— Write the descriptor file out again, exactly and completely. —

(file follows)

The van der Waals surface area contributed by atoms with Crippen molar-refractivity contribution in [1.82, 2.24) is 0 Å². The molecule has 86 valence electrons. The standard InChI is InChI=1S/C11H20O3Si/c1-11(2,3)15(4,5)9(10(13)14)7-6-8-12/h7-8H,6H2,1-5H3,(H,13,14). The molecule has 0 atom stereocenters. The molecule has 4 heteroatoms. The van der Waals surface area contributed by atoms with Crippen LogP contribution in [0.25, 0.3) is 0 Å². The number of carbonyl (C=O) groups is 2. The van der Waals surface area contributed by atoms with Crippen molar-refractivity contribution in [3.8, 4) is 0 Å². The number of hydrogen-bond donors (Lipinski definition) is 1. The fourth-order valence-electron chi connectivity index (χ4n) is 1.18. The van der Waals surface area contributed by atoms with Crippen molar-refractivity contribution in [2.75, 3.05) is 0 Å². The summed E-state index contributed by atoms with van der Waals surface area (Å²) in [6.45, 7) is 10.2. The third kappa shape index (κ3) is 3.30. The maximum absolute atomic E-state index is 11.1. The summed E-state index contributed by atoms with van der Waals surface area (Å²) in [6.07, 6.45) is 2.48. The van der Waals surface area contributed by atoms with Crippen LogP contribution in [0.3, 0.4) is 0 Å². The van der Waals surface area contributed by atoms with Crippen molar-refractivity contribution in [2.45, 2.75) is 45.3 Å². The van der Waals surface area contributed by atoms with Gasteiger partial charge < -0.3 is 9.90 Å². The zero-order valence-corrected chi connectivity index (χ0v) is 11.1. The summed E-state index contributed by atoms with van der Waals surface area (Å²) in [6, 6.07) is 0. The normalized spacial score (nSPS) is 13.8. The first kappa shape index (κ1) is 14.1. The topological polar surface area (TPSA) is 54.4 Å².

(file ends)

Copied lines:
The van der Waals surface area contributed by atoms with Crippen molar-refractivity contribution in [1.82, 2.24) is 0 Å². The molecule has 86 valence electrons. The standard InChI is InChI=1S/C11H20O3Si/c1-11(2,3)15(4,5)9(10(13)14)7-6-8-12/h7-8H,6H2,1-5H3,(H,13,14). The molecule has 0 atom stereocenters. The molecule has 4 heteroatoms. The van der Waals surface area contributed by atoms with Crippen LogP contribution in [0.25, 0.3) is 0 Å². The number of carbonyl (C=O) groups is 2. The van der Waals surface area contributed by atoms with Crippen molar-refractivity contribution in [3.8, 4) is 0 Å². The number of hydrogen-bond donors (Lipinski definition) is 1. The fourth-order valence-electron chi connectivity index (χ4n) is 1.18. The van der Waals surface area contributed by atoms with Crippen molar-refractivity contribution in [2.75, 3.05) is 0 Å². The summed E-state index contributed by atoms with van der Waals surface area (Å²) in [6.45, 7) is 10.2. The third kappa shape index (κ3) is 3.30. The maximum absolute atomic E-state index is 11.1. The summed E-state index contributed by atoms with van der Waals surface area (Å²) in [6.07, 6.45) is 2.48. The van der Waals surface area contributed by atoms with Crippen LogP contribution in [0.3, 0.4) is 0 Å². The van der Waals surface area contributed by atoms with Crippen molar-refractivity contribution in [2.45, 2.75) is 45.3 Å². The van der Waals surface area contributed by atoms with Gasteiger partial charge < -0.3 is 9.90 Å². The zero-order valence-corrected chi connectivity index (χ0v) is 11.1. The summed E-state index contributed by atoms with van der Waals surface area (Å²) in [6, 6.07) is 0. The normalized spacial score (nSPS) is 13.8. The first kappa shape index (κ1) is 14.1. The topological polar surface area (TPSA) is 54.4 Å².